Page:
Join us once again as we travel back in time to revisit an amazing show featuring musical jack-of-all-trades Jonathan Wilson and the venerable Americana singer-songwriter Steve Earle. Also on the show is Samir Lakhani, founder of Eco Soap Bank, a non-profit that distributes soap to developing nations in order to dramatically improve hygiene for millions of people.
That’s all this week on eTown!
Where do you go after making an album that the Guardian hailed as “a rich, ambitious triumph”, American Songwriter called “a strikingly original, complex and inspired work”, MOJO described as “a record you could lose yourself in for months”, and Billboard as a “most magnificent recording, one that is mandatory listening if you are in search of an immersive album rock experience in the 21st century”? It’s a question Jonathan Wilson asked himself after his “maximalist” album Rare Birds was released in 2018 to glowing reviews. Not only did it earn him Album of the Year awards in Rolling Stone, France and Blitz in Portugal, it brought him his first national television appearances in the US, on Conan and CBS Saturday Morning.
Rare Birds had been the culmination of three solo albums in seven years that the singer, songwriter, multi-instrumentalist and producer released to widespread acclaim. His first, 2011’s Gentle Spirit, a beautiful California dream of an album, is a classic by now and it won him the admiration and friendship of Graham Nash, David Crosby, Elvis Costello and Jackson Browne. His follow-up, Fanfare, was also well-received with Uncut calling it “a lavish musical epic, the work of a dedicated and stone cold studioholic.” But now Wilson was looking for something completely new.
In 2019 he appeared on the revered nationally-syndicated live music radio show eTown. “It was sort of bluegrass-based,” Wilson says, “and on this particular show I was playing with Steve Earle. Next thing you know, I’m talking with Steve about recording.” Earle advised Wilson that, if he had a bunch of songs written, he ought to take them to Nashville and make the record blind, since Nashville’s crawling with studios and top-notch session players. “And that’s how I got into the idea of going to Nashville and tapping into that sound,” says Wilson. “The sound of my home.”
Wilson was born in a small town in North Carolina. As a child he was raised on a mix of Beatles, 60’s and 70’s rock, country, and bluegrass. His uncle played in bluegrass legend Bill Monroe’s band. His father had a rock band, but he would often jam with local friends who could “moonlight on banjo and mandolin and do gospel harmonies that would knock you out. I would sit there and strum along,” says Wilson, “There’s this astute southern rhythm and musicality in western NC…. Then there’s this crazy three finger banjo style that you have to be really good at it because you’re from the place where Earl Scruggs is from. One of my father’s best pals was the music director at the Caroleean gospel church where my grandfather was a preacher and on the side he could pick the shit out of a mandolin. So, I was exposed to something super-authentic that I was soaking up. In hindsight, It doesn’t get more authentic than that.”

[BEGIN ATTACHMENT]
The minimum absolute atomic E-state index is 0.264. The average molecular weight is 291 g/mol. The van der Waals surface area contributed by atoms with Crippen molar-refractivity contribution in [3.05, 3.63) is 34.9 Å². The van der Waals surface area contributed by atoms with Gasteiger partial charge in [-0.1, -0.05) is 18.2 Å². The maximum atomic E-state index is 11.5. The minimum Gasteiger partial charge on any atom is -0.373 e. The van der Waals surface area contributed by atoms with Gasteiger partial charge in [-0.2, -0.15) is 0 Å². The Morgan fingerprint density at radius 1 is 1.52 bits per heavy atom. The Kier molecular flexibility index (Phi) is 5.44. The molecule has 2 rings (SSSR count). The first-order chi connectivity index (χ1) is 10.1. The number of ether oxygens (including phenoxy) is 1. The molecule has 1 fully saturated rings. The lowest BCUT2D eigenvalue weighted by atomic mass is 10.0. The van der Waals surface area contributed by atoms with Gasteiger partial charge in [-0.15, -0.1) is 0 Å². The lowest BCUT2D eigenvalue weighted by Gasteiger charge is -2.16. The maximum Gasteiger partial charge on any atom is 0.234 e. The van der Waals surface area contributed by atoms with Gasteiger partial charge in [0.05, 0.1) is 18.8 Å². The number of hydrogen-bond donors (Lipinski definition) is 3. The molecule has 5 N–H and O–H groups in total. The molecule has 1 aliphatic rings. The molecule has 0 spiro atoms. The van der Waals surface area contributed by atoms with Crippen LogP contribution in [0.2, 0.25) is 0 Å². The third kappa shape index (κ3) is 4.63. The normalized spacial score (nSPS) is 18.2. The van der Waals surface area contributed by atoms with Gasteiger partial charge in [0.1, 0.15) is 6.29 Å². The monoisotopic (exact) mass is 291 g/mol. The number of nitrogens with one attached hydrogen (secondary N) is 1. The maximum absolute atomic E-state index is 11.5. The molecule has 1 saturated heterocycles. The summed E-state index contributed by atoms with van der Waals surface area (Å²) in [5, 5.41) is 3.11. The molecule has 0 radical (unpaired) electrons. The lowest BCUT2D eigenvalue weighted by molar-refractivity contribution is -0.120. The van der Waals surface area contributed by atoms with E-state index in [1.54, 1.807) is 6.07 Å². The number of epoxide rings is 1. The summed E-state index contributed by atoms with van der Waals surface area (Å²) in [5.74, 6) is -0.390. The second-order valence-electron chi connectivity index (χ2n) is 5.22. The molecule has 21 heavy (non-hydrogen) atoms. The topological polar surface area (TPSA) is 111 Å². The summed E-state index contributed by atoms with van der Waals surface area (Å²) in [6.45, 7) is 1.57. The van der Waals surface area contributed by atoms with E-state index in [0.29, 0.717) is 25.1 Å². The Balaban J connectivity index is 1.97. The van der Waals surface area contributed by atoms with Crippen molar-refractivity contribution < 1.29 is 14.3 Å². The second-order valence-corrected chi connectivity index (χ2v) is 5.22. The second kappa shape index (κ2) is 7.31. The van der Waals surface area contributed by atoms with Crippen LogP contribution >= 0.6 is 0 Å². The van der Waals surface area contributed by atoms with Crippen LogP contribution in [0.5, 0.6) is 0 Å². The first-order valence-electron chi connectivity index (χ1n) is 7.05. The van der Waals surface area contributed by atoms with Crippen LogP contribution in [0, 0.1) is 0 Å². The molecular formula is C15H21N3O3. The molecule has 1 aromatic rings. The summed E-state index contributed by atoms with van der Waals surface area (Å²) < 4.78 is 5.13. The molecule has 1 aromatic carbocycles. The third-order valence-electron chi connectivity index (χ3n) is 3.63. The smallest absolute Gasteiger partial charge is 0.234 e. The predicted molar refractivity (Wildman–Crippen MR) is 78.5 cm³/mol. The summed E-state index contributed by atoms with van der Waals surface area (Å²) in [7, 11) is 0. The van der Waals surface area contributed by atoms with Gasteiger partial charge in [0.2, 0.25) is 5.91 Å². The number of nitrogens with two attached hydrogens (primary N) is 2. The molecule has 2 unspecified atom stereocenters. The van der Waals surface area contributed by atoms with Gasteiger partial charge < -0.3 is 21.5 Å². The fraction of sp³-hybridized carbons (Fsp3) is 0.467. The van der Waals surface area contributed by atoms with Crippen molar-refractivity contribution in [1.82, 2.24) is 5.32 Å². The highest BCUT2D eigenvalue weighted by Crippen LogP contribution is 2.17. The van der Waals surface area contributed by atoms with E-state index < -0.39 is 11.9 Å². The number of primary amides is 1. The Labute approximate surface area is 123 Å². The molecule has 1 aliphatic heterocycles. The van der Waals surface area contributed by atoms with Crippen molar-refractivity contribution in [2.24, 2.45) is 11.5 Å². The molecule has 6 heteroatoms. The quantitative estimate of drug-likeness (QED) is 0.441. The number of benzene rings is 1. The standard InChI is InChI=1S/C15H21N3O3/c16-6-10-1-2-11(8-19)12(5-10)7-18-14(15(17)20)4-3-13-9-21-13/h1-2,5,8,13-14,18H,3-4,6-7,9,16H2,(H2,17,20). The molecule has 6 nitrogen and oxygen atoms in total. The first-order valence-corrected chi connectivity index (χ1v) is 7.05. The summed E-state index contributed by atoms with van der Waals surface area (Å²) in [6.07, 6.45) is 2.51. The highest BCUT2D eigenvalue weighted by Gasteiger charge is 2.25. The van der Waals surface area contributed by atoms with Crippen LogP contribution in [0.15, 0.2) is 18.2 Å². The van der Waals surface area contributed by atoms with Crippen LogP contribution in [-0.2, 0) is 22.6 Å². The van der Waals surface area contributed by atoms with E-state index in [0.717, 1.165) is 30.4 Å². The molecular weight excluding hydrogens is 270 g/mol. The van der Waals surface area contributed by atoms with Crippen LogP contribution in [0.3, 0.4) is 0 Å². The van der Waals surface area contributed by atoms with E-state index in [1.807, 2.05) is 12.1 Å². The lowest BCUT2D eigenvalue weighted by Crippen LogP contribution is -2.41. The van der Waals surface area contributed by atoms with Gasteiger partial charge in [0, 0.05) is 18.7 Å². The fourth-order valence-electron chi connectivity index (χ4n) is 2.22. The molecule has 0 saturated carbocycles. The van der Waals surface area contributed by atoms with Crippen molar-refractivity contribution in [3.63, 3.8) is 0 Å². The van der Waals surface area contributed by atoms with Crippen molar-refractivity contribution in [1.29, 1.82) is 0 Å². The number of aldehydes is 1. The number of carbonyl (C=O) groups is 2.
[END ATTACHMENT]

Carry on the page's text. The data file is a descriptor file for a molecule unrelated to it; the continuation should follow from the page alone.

Steve Earle is one of the most acclaimed singer-songwriters of his generation. A protege of legendary songwriters Townes Van Zandt and Guy Clark, he quickly became a master storyteller in his own right, with his songs being recorded by Johnny Cash, Waylon Jennings, Joan Baez, Emmylou Harris, The Pretenders, and countless others. 1986 saw the release of his record, Guitar Town, which shot to number one on the country charts and is now regarded as a classic of the Americana genre.
Most recently, Earle’s 1988 hit Copperhead Road was made an official state song of Tennessee in 2023. Subsequent releases like The Revolution Starts…Now (2004), Washington Square Serenade (2007), and TOWNES (2009) received consecutive GRAMMY® Awards. His most recent album, Jerry Jeff (2022) consisted of Earle’s versions of songs written by Jerry Jeff Walker, one of his mentors.
Earle has published both a novel I’ll Never Get Out Of This World Alive (Houghton Mifflin Harcourt 2011) and Dog House Roses, a collection of short stories (Houghton Mifflin 2003). Earle produced albums for other artists such as Joan Baez (Day After Tomorrow)and Lucinda Williams (Car Wheels On A Gravel Road)
As an actor, Earle has appeared in several films and had recurring roles in the HBO series The Wire and Tremé. In 2009, Earle appeared in the off-Broadway play Samara, for which he also wrote a score that The New York Times described as “exquisitely subliminal.” Earle wrote music for and appeared in Coal Country, for which he was nominated for a Drama Desk Award. Earle is the host of the weekly show Hard Core Troubadour on Sirius Radio’s Outlaw Country channel.
In 2020, Earle was inducted into the Nashville Songwriters Hall of Fame. And in 2023, Steve was honored by the Bruce Springsteen Archives & Center for American Music.